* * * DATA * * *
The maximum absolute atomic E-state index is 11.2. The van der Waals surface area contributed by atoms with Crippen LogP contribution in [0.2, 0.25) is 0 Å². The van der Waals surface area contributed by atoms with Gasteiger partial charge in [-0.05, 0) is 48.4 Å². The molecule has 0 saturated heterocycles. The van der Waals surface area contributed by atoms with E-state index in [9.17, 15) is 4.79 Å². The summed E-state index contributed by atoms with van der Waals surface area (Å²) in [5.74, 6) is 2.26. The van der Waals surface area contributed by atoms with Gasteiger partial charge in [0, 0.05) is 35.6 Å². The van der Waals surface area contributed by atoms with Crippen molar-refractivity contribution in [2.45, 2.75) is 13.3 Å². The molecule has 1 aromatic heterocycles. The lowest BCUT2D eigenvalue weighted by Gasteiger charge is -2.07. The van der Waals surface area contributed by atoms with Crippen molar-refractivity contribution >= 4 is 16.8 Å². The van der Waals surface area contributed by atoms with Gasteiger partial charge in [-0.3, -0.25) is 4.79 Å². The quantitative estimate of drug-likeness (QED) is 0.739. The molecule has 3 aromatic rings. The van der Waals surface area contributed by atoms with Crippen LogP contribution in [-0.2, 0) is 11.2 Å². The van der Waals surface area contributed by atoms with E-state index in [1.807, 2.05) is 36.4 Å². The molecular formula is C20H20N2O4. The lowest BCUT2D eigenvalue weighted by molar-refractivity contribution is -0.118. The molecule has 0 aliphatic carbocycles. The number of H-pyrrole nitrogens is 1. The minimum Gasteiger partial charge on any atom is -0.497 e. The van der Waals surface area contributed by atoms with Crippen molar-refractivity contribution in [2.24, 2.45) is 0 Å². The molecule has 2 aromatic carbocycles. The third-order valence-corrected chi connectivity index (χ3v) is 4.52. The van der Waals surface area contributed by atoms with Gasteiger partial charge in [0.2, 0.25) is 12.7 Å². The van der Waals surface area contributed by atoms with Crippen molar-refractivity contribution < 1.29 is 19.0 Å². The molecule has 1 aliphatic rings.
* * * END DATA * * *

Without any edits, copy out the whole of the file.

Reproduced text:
The maximum absolute atomic E-state index is 11.2. The van der Waals surface area contributed by atoms with Crippen LogP contribution in [0.2, 0.25) is 0 Å². The van der Waals surface area contributed by atoms with Gasteiger partial charge in [-0.05, 0) is 48.4 Å². The molecule has 0 saturated heterocycles. The van der Waals surface area contributed by atoms with E-state index in [9.17, 15) is 4.79 Å². The summed E-state index contributed by atoms with van der Waals surface area (Å²) in [5.74, 6) is 2.26. The van der Waals surface area contributed by atoms with Gasteiger partial charge in [0, 0.05) is 35.6 Å². The van der Waals surface area contributed by atoms with Crippen molar-refractivity contribution in [2.45, 2.75) is 13.3 Å². The molecule has 1 aromatic heterocycles. The lowest BCUT2D eigenvalue weighted by Gasteiger charge is -2.07. The van der Waals surface area contributed by atoms with Crippen molar-refractivity contribution >= 4 is 16.8 Å². The van der Waals surface area contributed by atoms with Gasteiger partial charge in [-0.3, -0.25) is 4.79 Å². The quantitative estimate of drug-likeness (QED) is 0.739. The molecule has 3 aromatic rings. The van der Waals surface area contributed by atoms with Crippen LogP contribution in [-0.2, 0) is 11.2 Å². The van der Waals surface area contributed by atoms with E-state index in [1.807, 2.05) is 36.4 Å². The molecular formula is C20H20N2O4. The lowest BCUT2D eigenvalue weighted by molar-refractivity contribution is -0.118. The molecule has 0 aliphatic carbocycles. The number of H-pyrrole nitrogens is 1. The minimum Gasteiger partial charge on any atom is -0.497 e. The van der Waals surface area contributed by atoms with Crippen molar-refractivity contribution in [2.24, 2.45) is 0 Å². The molecule has 2 aromatic carbocycles. The third-order valence-corrected chi connectivity index (χ3v) is 4.52. The van der Waals surface area contributed by atoms with Gasteiger partial charge in [0.2, 0.25) is 12.7 Å². The van der Waals surface area contributed by atoms with Crippen molar-refractivity contribution < 1.29 is 19.0 Å². The molecule has 1 aliphatic rings.